Room to Improve

Time Schedule

Mon 09:00 | Tue 13:00 | Wed 17:00 | Fri 21:00

Overview

Presented by architect Dermot Bannon, Room to Improve is about changing how we live through design and adaptation in simple ways without spending vast amounts of money.

Each week involves the reconfiguration of an existing home to better suit the needs of the family living there. Some homes require extensions, others don’t.

02 – 08 Dec: Episode 1 – Mullingar

The first in the series will see Catherine Bennett and her youngest daughter Sarah Jane keen to downsize from their huge 13-bedroomed house in Mullingar. They’re planning to move down the road, where they also own a 3-bed bungalow that’s been uninhabited for the last nine years.

The bungalow where Catherine and her late husband Tom once planned to retire is completely derelict, boarded up and in an advanced state of disrepair.

Given the very different and quite specific needs of mother and daughter, Dermot suggests demolishing the old place to make way for an all-new build. Despite fond memories of the place where Tom grew up, Catherine and Sarah Jane agree.

With a totally cleared site to work with, Dermot gets a rare opportunity to design from the ground-up, but it quickly becomes apparent that this build will be even more challenging than usual. With a host of independent contractors hired, builder Poraig Gibbons and his crew have to fight their corner from the get-go.

As the build runs foul of building regulations, the budget creeps up, much to the disgust of Catherine . a canny deal-maker and online shopper who, along with hiring multiple contractors, has been carefully sourcing fittings and finishes from eBay, hoping to control the cost of the build.

With just 20 weeks to create an ideal home for two women with spectacularly contrasting expectations, the pressure on Dermot, quantity surveyor Patricia Power and the long suffering construction crew never seems to let up.

Episode 2 – Clane

When Dublin born EILIN O CARROLL her South African husband DAVID PANSEGROUW and returned from the UK to live in Ireland, they couldn’t have picked a better time.

With property prices bottomed out, they bought the austere Firmount House near Clane, complete with an adjoining, long-abandoned 1930s property called the Doctor’s House, which they want to refurbish and move into with their 3-year-old identical twin sons.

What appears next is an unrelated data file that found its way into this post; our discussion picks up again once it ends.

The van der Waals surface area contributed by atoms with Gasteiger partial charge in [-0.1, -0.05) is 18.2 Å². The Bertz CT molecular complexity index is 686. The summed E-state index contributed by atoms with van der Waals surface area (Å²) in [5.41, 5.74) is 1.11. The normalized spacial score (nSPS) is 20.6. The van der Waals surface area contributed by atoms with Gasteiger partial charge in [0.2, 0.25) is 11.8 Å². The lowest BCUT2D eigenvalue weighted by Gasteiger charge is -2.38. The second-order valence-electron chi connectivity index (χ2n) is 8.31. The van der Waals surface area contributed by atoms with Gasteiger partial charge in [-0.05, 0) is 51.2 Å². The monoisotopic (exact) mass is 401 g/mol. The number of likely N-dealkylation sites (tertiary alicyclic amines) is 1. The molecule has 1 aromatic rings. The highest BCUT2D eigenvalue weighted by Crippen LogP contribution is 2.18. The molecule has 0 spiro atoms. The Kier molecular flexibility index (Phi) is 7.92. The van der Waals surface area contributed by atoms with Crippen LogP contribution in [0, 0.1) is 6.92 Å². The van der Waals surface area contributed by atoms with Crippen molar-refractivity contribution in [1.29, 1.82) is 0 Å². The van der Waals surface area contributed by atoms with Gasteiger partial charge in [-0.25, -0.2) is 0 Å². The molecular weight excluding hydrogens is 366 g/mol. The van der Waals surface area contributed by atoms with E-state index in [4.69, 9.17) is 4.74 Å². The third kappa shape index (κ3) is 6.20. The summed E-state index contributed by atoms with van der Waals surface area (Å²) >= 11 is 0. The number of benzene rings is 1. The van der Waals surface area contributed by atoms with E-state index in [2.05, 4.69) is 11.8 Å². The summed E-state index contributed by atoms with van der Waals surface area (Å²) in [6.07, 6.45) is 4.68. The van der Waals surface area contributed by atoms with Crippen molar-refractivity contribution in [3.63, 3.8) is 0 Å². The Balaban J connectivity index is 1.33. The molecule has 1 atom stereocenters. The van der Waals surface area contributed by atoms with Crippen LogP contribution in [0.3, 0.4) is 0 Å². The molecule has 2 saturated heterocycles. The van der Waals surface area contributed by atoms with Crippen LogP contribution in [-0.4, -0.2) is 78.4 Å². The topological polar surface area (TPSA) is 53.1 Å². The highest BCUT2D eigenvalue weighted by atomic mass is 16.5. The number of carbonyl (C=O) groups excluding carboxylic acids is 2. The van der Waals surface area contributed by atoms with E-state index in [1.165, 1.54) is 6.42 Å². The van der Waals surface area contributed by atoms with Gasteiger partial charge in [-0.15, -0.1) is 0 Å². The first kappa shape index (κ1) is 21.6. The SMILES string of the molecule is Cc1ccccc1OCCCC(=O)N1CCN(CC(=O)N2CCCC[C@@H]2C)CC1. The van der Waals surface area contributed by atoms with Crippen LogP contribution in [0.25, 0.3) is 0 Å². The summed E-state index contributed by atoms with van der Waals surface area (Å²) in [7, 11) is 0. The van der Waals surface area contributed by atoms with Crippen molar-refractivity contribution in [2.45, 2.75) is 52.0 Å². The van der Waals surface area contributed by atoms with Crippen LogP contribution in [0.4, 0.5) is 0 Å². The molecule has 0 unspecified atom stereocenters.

With the unrelenting pressure of a tiny budget, a totally unrealistic schedule and two headstrong clients who want to manage the entire project themselves while holding down full time jobs, this is Dermot’s most challenging and frustrating build to date.

What’s more, with the odds stacked against him, Eilín and David in full control and quantity surveyor Patricia Power excluded from the project, the architect is all on his own.

Even before Dermot can create a set of working drawings, independent contractors Johnny and Liam are put to work, basing the entire project on a rough drawing sketched by Dermot during his first site visit.

As the completion deadline looms, the old building throws up a series of obstacles, the plucky contractors attempt to wrestle floor to ceiling windows and an indoor barbecue room into the crumbling 80 year-old house.

As if that’s not enough, Eilín presents Dermot with a request for the single most unlikely architectural feature he’s ever been asked to design: a tubular indoor slide.

Episode 3 – Brittas

Architect Dermot Bannon is back with a new series of Ireland’s favourite home improvement show, Room To Improve.

Episode 3 of the new series sees Senator Katherine Zappone and Dr. Ann Louise Gilligan share a former hunting lodge, built in the early 20th century in Brittas, West County Dublin. Partners for 30 years and married for the last nine, the couple have fallen out of love with the wooden house they refer to as ‘the shanty’.

The challenge for architect Dermot Bannon will be to rehabilitate the dilapidated lodge and link it to an adjacent mews building. But with a limited budget, nowhere near enough to complete the plan Dermot initially devises, and two famously single-minded clients to deal with, compromise is the order of the day.

With battle lines drawn, conflict begins on day one, with Dermot presenting a long list of omissions and retentions required to meet the constraints of the budget, then insisting on the retention of a high picture window, even though a large supporting beam will bisect it.